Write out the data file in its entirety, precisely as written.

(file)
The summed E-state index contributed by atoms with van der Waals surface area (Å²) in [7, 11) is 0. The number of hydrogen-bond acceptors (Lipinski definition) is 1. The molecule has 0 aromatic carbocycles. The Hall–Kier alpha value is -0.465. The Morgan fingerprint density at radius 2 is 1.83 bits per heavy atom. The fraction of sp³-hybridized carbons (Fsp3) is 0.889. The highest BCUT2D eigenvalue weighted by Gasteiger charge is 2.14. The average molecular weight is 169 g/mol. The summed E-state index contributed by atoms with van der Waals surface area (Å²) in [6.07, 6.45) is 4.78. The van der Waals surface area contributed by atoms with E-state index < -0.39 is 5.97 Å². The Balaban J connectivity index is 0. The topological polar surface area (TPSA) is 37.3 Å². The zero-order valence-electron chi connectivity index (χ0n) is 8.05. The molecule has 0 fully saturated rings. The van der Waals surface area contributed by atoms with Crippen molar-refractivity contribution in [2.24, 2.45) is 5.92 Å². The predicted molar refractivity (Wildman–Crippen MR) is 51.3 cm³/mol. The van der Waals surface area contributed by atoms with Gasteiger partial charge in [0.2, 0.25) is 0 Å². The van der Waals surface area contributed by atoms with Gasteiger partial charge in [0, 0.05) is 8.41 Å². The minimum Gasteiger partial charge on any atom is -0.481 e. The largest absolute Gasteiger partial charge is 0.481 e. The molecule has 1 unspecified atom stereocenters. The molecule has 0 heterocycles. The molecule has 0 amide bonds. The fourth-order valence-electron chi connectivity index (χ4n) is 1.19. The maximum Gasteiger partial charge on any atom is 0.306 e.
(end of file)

The summed E-state index contributed by atoms with van der Waals surface area (Å²) in [7, 11) is 0. The number of hydrogen-bond acceptors (Lipinski definition) is 1. The molecule has 0 aromatic carbocycles. The Hall–Kier alpha value is -0.465. The Morgan fingerprint density at radius 2 is 1.83 bits per heavy atom. The fraction of sp³-hybridized carbons (Fsp3) is 0.889. The highest BCUT2D eigenvalue weighted by Gasteiger charge is 2.14. The average molecular weight is 169 g/mol. The summed E-state index contributed by atoms with van der Waals surface area (Å²) in [6.07, 6.45) is 4.78. The van der Waals surface area contributed by atoms with E-state index < -0.39 is 5.97 Å². The Balaban J connectivity index is 0. The topological polar surface area (TPSA) is 37.3 Å². The zero-order valence-electron chi connectivity index (χ0n) is 8.05. The molecule has 0 fully saturated rings. The van der Waals surface area contributed by atoms with Crippen molar-refractivity contribution in [2.24, 2.45) is 5.92 Å². The predicted molar refractivity (Wildman–Crippen MR) is 51.3 cm³/mol. The van der Waals surface area contributed by atoms with Gasteiger partial charge in [0.2, 0.25) is 0 Å². The van der Waals surface area contributed by atoms with Gasteiger partial charge in [0, 0.05) is 8.41 Å². The minimum Gasteiger partial charge on any atom is -0.481 e. The largest absolute Gasteiger partial charge is 0.481 e. The molecule has 1 unspecified atom stereocenters. The molecule has 0 heterocycles. The molecule has 0 amide bonds. The fourth-order valence-electron chi connectivity index (χ4n) is 1.19. The maximum Gasteiger partial charge on any atom is 0.306 e.